Once every three years, the German steel industry presents its Steel Innovation Awards. The purpose of this initiative is to recognize innovations that are helping to ensure this material remains a viable choice for the long term. The jury considers not just products made from steel, but also innovative processes such as Extreme High-speed Laser Material Deposition (EHLA). For the development of the EHLA process, researchers from the Fraunhofer Institute for Laser Technology ILT in Aachen won the Joseph von Fraunhofer Prize in 2017. On June 13, 2018, the researchers were honoured with the 2nd Prize of the Steel Innovation Award in the “Steel in Research and Development” category.
Heidelberg-based artist Stefanie Welk describes how steel wire is transformed in her hands into “highly dynamic three-dimensional drawings permeated with light and air”. On June 13, 2018, one of these coveted trophies, featuring the wire sculpture of a runner, was presented to Thomas Schopphoven, head of the Productivity and System Technology team in the Laser Material Deposition group at Fraunhofer ILT, and Gerhard Maria Backes, scientist from the Chair for Digital Additive Production DAP at RWTH Aachen University.
High-speed deposition of thin coatings using laser light
Welk’s dynamic works of art are the perfect match for the EHLA process. This award-winning technology represents a huge leap forward in efforts to protect highly stressed metal components against wear and corrosion – a job that used to primarily fall to hard chrome plating. The extremely fast Aachen variant of the well-known laser material deposition process has recently led to a rethink in the surface engineering industry concerning the use of coatings based on controversial chromium(VI) compounds. EHLA melts metal powder particles directly in the laser beam and boosts the process speed from the current maximum of several meters a minute to speeds as high as 500 meters a minute. And as well as being extremely fast, EHLA also scores highly for its very economical use of materials. The process reduces the producible layer thickness from over 500 micrometers to between 25 and 250 micrometers.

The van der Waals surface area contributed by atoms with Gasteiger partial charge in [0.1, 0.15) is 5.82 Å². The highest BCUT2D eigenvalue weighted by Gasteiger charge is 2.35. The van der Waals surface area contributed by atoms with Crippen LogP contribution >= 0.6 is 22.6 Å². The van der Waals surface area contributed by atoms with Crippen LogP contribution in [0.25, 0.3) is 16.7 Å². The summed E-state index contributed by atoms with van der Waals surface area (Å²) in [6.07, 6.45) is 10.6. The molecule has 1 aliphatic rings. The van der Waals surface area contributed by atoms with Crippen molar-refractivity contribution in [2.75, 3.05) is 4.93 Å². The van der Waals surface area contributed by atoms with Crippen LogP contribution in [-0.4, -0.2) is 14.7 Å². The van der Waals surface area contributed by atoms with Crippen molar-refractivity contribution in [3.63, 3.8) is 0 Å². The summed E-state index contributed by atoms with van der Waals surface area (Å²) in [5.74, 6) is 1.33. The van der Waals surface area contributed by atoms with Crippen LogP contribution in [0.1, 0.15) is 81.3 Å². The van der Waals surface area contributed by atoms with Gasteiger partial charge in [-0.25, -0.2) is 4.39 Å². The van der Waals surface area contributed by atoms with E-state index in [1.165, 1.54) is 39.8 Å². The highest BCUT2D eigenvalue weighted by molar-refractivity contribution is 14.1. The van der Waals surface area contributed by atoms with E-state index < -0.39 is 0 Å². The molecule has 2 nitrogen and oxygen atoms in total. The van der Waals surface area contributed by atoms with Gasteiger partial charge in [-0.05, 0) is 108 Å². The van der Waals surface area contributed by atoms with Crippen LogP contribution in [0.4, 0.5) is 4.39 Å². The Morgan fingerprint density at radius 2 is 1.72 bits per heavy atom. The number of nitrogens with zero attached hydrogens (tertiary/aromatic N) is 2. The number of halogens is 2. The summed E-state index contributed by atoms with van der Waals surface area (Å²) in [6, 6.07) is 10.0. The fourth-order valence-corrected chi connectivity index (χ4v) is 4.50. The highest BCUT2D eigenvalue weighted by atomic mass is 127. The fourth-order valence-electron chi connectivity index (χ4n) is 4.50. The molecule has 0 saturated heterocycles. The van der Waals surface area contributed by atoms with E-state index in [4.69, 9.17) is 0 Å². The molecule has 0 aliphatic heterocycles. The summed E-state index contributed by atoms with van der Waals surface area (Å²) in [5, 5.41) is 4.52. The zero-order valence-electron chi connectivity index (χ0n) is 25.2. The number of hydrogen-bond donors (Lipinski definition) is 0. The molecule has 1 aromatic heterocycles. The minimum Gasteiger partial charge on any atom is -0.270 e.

The EHLA concept has already made some major inroads. Since 2015, the company IHC Vremac Cylinders B.V. – headquartered in Apeldoorn in the Netherlands – has used EHLA to coat hundreds of hydraulic cylinders for offshore applications all over the world. Measuring up to 10 meters in length and with diameters of up to 500 millimeters, the cylinders are coated with alloys that protect them from wear and corrosion even under the toughest conditions. The Ditzingen-based company TRUMPF Laser- und Systemtechnik GmbH now offers laser systems in its TruLaser Cell range that can apply the EHLA process to components of varying sizes.
Success in the Far East: four EHLA systems already in use
Many of the customers ordering this new system are based in China. In 2017, Aachen-based ACunity GmbH – a spin-off of Fraunhofer ILT – supplied various machines to the Advanced Manufacture Technology Center in Beijing, including a 5-axis system with specially tailored EHLA nozzle technology. The government research institute is heavily involved in research into new, environmentally friendly processes that make economical use of resources. Based on the preliminary test results, a Chinese company recently decided to purchase three large-scale EHLA systems to apply eco-friendly coatings to offshore hydraulic cylinders. And plenty more orders are likely to follow, says ACunity managing director Chen Hong optimistically: “Demand for the EHLA process is huge, because China is also set to emulate the European model by regulating hard chrome plating over the course of the next two years.”
Dipl.-Ing. Thomas Schopphoven
Laser Material Deposition Group
Telephone +49 241 8906-8107
Dr.-Ing. Andres Gasser
Laser Material Deposition Group
Telephone +49 241 8906-209
Dipl.-Ing. Gerhard Backes
Chair for Digital Additive Production DAP
Telephone +49 241 8906-410
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